node.js – Api da vimeo em node para upload de vídeos return error “source object may only be an instance of Buffer or Readable in this environment”

Antes de tudo, já vou descartar pontos de possíveis erros:

1 – Minha conta é Premium e tem permissão para upload de vídeos pela api: https://i.imgur.com/LEo25QJ.png

2 – Já tentei utilizar outros fromatos de arquivo, como blob, porém recebo outro erro basciamene falando que não é possivel encontraro local do arquivo;

3 – Já tentei passar o file como buffer utilizando req.file.buffer , porem recebo novos erros como o da imagem a seguir: https://i.imgur.com/7tDn7aa.png

Estou tentando pegar um arquivo através de um formulário e envia-lo para a vimeo através da vimeo-api em Node;

Enfim, segue a implementação do meu código:

Front-end com chamada do meu endpoint:

    const startUploadFinal = () => {
    const formData = new FormData();
    formData.append('video_file', currentFile);

    localhost.post('vimeo/blob', formData, {
      headers: {
        'Content-type': 'multipart/form-data',
        access_token: `voitto-token ${localStorage.getItem('oauth_token')}`
      }
    });
   };

Router for my endpoint:

import { Router } from 'express';
import Vimeo from '../../app/controller/vimeoController';
import AuthMiddleware from '../../app/middleware/auth';
import upload from '../../config/multerConfig';

const routes = new Router();

routes.post(
  '/vimeo',
  upload.single('video_file'),
  AuthMiddleware,
  Vimeo.upload
);

export default routes;

Upload config with multex:

import multer from 'multer';

const storage = multer.memoryStorage();
const upload = multer({ storage });

module.exports = upload;

Meu endpoint:

    async upload(req, res) {
     const client = new Vimeo(client_id, client_secret, fixedToken);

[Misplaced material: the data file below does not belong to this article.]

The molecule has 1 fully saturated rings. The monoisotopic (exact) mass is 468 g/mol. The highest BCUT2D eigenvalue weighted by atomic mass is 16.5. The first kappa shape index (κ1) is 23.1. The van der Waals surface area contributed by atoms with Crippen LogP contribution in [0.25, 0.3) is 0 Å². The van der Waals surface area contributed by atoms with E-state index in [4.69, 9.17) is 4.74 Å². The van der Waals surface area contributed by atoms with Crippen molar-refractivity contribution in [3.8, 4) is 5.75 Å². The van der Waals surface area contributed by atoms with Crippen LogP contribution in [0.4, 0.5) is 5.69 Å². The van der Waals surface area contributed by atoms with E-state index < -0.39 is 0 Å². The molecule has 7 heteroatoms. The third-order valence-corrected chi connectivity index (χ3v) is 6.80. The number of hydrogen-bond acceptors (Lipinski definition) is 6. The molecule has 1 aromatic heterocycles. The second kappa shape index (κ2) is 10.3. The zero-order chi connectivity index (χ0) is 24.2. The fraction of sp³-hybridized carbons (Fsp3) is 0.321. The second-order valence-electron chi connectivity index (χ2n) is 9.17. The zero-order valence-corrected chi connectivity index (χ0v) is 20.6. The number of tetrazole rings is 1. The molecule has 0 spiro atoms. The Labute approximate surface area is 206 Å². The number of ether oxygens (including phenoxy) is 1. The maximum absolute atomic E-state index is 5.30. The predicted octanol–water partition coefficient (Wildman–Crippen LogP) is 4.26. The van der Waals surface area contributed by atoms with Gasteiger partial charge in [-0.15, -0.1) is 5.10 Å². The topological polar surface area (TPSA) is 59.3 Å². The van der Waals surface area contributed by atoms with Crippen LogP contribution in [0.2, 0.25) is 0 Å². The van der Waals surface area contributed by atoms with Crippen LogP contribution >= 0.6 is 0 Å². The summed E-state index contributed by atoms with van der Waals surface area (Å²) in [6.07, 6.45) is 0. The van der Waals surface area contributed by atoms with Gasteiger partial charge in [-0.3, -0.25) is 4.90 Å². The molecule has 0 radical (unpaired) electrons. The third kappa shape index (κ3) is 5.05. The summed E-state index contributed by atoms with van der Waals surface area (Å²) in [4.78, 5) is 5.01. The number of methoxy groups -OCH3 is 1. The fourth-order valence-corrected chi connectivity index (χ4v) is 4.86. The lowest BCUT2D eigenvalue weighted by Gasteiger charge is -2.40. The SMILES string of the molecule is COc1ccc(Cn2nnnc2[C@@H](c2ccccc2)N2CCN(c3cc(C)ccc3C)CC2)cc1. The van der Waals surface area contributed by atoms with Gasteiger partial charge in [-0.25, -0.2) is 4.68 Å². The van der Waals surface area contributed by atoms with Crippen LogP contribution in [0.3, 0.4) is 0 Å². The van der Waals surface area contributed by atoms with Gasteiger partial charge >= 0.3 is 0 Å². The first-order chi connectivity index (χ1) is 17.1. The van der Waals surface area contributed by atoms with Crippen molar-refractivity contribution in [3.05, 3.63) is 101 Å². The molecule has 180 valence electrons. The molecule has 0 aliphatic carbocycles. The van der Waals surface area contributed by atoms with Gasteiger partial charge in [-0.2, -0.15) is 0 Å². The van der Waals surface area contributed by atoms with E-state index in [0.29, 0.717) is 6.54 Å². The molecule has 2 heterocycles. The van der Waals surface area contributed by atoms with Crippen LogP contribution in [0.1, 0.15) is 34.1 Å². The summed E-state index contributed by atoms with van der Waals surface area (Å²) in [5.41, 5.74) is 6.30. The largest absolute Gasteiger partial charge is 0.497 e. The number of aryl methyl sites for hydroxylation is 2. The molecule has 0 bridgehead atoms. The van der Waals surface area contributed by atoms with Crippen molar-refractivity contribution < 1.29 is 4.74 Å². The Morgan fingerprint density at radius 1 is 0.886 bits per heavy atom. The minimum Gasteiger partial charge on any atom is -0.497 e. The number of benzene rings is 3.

console.log('File:', req.file);
     console.log('Size file:', req.file.size);
     client.upload(
      req.file,
      {
        name: 'Testing',
        description: 'Tescription Testing',
        'upload.size': req.file.size,
        'upload.approach': 'tus',
      },
      function (uri) {
        console.log('File upload completed. Your Vimeo URI is:', uri);
      },
      function (bytesUploaded, bytesTotal) {
        const percentage = ((bytesUploaded / bytesTotal) * 100).toFixed(2);
        console.log(bytesUploaded, bytesTotal, `${percentage}%`);
      },
      function (error) {
        console.log(`${error}`);
      }
     );
  }

Print dos dados no endpoint e erro final apresentado:

Image of error

Alguém consegue me informar o que estou fazendo de errado?

javascript – Displaying a date object on the page in a readable format – React

I have a form that the user is filling out that includes a date that the user can set.
At the moment the date objects are in the following format
"2021-07-29T00:16:20.391Z"

using this answer I was able to convert it with the new Date() constructor
let readable = new Date(date)
At this point the date is Sun Aug 01 2021 17:16:20 GMT-0700 (Pacific Daylight Time) I can see it in the browser console

This format is what I want, however it is an object so I cannot display it on the page like I need to.
So I use JSON.Stringify()
let stringTime = JSON.stringify(readable)

This allows the time to be shown on the page, however it reverts to the original format of "2021-07-29T00:16:20.391Z" I can’t for the life of me get the readable Object to display on the page without reverting to the hard to read date format.

What am I missing here? Thank you in advance for your help.

python – What is the most maintainable and readable method to store and reference parameterized SQL queries?